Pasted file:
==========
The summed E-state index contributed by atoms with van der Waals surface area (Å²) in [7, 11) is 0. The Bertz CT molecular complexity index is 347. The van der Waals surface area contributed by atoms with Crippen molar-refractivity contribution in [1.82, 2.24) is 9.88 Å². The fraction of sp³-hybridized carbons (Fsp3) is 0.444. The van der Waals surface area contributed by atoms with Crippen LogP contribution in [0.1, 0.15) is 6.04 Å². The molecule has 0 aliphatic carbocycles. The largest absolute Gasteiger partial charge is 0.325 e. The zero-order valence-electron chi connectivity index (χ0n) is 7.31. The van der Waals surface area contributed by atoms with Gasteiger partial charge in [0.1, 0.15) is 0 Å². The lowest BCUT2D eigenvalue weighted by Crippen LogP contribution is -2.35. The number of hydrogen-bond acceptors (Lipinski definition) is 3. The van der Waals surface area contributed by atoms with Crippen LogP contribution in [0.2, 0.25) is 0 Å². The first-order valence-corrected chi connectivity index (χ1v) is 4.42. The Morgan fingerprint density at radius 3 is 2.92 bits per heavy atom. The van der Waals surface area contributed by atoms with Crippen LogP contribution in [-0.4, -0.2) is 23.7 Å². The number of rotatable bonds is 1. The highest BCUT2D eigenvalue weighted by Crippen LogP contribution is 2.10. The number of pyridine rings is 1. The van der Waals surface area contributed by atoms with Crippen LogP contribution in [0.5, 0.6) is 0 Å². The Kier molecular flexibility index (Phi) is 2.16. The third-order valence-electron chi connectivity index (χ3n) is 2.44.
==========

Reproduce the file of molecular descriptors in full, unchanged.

The summed E-state index contributed by atoms with van der Waals surface area (Å²) in [7, 11) is 0. The Bertz CT molecular complexity index is 347. The van der Waals surface area contributed by atoms with Crippen molar-refractivity contribution in [1.82, 2.24) is 9.88 Å². The fraction of sp³-hybridized carbons (Fsp3) is 0.444. The van der Waals surface area contributed by atoms with Crippen LogP contribution in [0.1, 0.15) is 6.04 Å². The molecule has 0 aliphatic carbocycles. The largest absolute Gasteiger partial charge is 0.325 e. The zero-order valence-electron chi connectivity index (χ0n) is 7.31. The van der Waals surface area contributed by atoms with Gasteiger partial charge in [0.1, 0.15) is 0 Å². The lowest BCUT2D eigenvalue weighted by Crippen LogP contribution is -2.35. The number of hydrogen-bond acceptors (Lipinski definition) is 3. The van der Waals surface area contributed by atoms with Crippen LogP contribution in [0.2, 0.25) is 0 Å². The first-order valence-corrected chi connectivity index (χ1v) is 4.42. The Morgan fingerprint density at radius 3 is 2.92 bits per heavy atom. The van der Waals surface area contributed by atoms with Crippen LogP contribution in [-0.4, -0.2) is 23.7 Å². The number of rotatable bonds is 1. The highest BCUT2D eigenvalue weighted by Crippen LogP contribution is 2.10. The number of pyridine rings is 1. The van der Waals surface area contributed by atoms with Crippen LogP contribution in [0.5, 0.6) is 0 Å². The Kier molecular flexibility index (Phi) is 2.16. The third-order valence-electron chi connectivity index (χ3n) is 2.44.